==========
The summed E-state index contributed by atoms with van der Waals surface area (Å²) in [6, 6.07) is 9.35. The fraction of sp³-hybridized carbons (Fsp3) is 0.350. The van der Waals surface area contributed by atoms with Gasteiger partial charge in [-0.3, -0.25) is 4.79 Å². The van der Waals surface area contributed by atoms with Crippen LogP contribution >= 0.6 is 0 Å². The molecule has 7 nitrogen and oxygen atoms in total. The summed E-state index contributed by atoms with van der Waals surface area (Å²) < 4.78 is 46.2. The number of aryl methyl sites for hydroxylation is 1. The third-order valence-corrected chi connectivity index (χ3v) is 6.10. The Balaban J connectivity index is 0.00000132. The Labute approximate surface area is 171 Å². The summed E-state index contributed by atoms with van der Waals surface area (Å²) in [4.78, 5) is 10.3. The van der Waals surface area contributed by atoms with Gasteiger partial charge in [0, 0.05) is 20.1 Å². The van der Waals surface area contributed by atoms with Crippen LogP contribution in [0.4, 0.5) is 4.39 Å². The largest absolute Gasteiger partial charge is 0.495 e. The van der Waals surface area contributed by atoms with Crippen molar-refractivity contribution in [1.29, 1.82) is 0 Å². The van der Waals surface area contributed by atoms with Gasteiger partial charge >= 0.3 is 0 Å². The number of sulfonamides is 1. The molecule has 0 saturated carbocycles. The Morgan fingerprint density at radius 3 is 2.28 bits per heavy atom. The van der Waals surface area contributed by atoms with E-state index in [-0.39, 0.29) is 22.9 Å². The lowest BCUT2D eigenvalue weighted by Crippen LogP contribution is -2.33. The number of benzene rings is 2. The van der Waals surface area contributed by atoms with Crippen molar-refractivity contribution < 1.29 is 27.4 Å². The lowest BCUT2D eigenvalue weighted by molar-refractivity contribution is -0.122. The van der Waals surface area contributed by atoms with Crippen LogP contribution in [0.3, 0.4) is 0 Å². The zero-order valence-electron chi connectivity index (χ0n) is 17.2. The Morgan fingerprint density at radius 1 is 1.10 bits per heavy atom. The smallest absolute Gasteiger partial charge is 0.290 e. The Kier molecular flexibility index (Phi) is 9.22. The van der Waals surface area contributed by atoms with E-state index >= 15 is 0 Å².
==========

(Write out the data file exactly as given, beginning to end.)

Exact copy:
The summed E-state index contributed by atoms with van der Waals surface area (Å²) in [6, 6.07) is 9.35. The fraction of sp³-hybridized carbons (Fsp3) is 0.350. The van der Waals surface area contributed by atoms with Gasteiger partial charge in [-0.3, -0.25) is 4.79 Å². The van der Waals surface area contributed by atoms with Crippen LogP contribution >= 0.6 is 0 Å². The molecule has 7 nitrogen and oxygen atoms in total. The summed E-state index contributed by atoms with van der Waals surface area (Å²) < 4.78 is 46.2. The number of aryl methyl sites for hydroxylation is 1. The third-order valence-corrected chi connectivity index (χ3v) is 6.10. The Balaban J connectivity index is 0.00000132. The Labute approximate surface area is 171 Å². The summed E-state index contributed by atoms with van der Waals surface area (Å²) in [4.78, 5) is 10.3. The van der Waals surface area contributed by atoms with Gasteiger partial charge in [0, 0.05) is 20.1 Å². The van der Waals surface area contributed by atoms with Crippen LogP contribution in [0.4, 0.5) is 4.39 Å². The largest absolute Gasteiger partial charge is 0.495 e. The van der Waals surface area contributed by atoms with Crippen molar-refractivity contribution in [1.29, 1.82) is 0 Å². The van der Waals surface area contributed by atoms with Gasteiger partial charge >= 0.3 is 0 Å². The number of sulfonamides is 1. The molecule has 0 saturated carbocycles. The Morgan fingerprint density at radius 3 is 2.28 bits per heavy atom. The van der Waals surface area contributed by atoms with E-state index in [-0.39, 0.29) is 22.9 Å². The lowest BCUT2D eigenvalue weighted by Crippen LogP contribution is -2.33. The number of benzene rings is 2. The van der Waals surface area contributed by atoms with Crippen molar-refractivity contribution < 1.29 is 27.4 Å². The lowest BCUT2D eigenvalue weighted by molar-refractivity contribution is -0.122. The van der Waals surface area contributed by atoms with Crippen LogP contribution in [0.3, 0.4) is 0 Å². The zero-order valence-electron chi connectivity index (χ0n) is 17.2. The Morgan fingerprint density at radius 1 is 1.10 bits per heavy atom. The smallest absolute Gasteiger partial charge is 0.290 e. The Kier molecular flexibility index (Phi) is 9.22. The van der Waals surface area contributed by atoms with E-state index >= 15 is 0 Å².